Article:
Interviews

Making Bad Friday Better: An Interview with Deborah Thomas

Written by Andrea Shaw Nevins

Dr. Deborah A. Thomas is a professor anthropology at the University of Pennsylvania, a dancer, and most recently added filmmaker to her accomplishments. Deborah directed and produced the new documentary Bad Friday in partnership with her husband John L. Jackson, Jr.; Junior “Gabu” Wedderburn; and Junior “Ista J” Manning. Bad Friday focuses on a community of Rastafarians in western Jamaica who annually commemorate the 1963 Coral Gardens “incident,” a moment just after independence when the Jamaican government rounded up, jailed and tortured hundreds of Rastafarians. It chronicles the history of violence in Jamaica through the eyes of its most iconic community, and shows how people use their recollections of past traumas to imagine new possibilities for the future. Here is our conversation with Deborah on her new film Bad Friday.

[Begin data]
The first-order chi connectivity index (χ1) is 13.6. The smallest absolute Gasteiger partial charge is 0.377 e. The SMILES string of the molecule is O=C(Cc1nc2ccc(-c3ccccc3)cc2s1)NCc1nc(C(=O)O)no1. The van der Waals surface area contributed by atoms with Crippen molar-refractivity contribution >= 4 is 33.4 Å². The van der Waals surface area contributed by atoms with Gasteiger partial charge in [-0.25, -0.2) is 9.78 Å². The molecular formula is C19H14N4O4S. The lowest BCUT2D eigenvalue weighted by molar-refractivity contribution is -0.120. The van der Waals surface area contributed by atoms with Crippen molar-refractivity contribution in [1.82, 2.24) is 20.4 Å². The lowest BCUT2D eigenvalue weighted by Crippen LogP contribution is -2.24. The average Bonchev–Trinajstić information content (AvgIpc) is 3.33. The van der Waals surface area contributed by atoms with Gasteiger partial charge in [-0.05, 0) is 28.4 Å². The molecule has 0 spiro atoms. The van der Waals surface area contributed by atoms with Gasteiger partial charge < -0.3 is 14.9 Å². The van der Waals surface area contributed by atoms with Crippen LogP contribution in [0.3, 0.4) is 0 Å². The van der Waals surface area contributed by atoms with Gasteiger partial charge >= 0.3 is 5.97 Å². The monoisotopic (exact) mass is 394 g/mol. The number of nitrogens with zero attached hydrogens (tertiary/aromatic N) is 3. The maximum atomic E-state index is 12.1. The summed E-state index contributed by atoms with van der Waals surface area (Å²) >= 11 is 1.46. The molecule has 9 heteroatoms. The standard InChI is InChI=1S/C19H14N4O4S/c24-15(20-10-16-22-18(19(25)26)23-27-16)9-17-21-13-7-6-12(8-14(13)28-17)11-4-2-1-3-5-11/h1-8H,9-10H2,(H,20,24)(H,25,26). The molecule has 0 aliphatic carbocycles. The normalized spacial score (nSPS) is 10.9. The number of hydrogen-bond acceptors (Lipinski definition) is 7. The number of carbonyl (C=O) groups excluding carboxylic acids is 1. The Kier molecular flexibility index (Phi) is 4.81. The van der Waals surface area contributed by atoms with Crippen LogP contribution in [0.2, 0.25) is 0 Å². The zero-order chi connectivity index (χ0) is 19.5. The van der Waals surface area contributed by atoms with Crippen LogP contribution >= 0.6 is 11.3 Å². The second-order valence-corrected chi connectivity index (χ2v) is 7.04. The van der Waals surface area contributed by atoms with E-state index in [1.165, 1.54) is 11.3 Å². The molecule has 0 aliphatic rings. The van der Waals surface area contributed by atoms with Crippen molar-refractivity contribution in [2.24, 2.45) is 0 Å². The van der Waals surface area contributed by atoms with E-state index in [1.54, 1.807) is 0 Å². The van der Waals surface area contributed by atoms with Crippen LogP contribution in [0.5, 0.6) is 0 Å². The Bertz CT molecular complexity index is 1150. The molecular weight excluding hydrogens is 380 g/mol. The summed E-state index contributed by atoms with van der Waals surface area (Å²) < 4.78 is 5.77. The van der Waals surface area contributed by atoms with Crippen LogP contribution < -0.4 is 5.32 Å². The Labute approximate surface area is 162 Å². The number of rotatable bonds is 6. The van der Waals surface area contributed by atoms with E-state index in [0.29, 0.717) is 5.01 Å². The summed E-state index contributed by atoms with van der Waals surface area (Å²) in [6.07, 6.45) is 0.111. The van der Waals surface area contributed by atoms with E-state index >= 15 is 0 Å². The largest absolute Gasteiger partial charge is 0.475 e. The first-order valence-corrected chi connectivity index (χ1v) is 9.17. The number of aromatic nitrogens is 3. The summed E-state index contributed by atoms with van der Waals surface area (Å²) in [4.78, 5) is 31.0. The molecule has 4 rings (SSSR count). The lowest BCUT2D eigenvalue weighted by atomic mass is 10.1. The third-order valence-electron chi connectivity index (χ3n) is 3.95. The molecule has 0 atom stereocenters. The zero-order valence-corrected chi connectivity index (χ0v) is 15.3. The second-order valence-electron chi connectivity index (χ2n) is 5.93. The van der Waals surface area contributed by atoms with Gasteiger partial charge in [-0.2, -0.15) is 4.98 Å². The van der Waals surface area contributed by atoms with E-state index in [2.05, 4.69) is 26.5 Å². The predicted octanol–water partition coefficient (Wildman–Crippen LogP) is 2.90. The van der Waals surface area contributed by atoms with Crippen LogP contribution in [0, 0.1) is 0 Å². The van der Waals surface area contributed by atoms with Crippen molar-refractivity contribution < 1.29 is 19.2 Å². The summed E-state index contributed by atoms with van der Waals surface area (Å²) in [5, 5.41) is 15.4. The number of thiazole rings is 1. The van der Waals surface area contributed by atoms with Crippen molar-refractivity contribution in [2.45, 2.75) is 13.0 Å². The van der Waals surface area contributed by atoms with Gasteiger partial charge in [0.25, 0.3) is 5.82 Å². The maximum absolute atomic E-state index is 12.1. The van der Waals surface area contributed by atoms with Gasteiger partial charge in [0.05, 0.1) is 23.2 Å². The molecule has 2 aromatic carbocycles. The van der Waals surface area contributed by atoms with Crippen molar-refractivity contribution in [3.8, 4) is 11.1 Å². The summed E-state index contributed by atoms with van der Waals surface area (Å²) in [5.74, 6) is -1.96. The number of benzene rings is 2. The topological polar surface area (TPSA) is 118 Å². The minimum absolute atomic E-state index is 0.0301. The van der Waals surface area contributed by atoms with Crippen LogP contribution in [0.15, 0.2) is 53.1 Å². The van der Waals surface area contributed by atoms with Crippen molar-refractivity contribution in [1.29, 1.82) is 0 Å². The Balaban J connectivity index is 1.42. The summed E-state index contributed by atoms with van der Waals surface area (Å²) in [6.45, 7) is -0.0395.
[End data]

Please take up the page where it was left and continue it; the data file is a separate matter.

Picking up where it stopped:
Please tell us about the event that is the subject of your documentary Bad Friday.
On April 11, 1963, five men understood to be Rastafari responded to a long-term land dispute that had resulted in the shooting and imprisonment of Rudolph Franklin by seeking revenge on the handful of persons who were responsible.  In doing so, they burned down a gas station and killed a number of persons including two policemen and a white Jamaican from Kingston.  As a result of the hysteria that followed, Bustamante is said to have proclaimed, “Bring in all Rasta, dead or alive!”, and as police attempted to find those who perpetrated the incidents in Coral Gardens, civilians also arranged themselves into vigilante groups and hunted down all Rastafari in western Jamaica and beyond.  This meant that Rastafari far from the event itself were being rounded up, beaten, jailed, and in some cases killed, only because of the Jamaican population’s extreme fear of Rastafari during that period.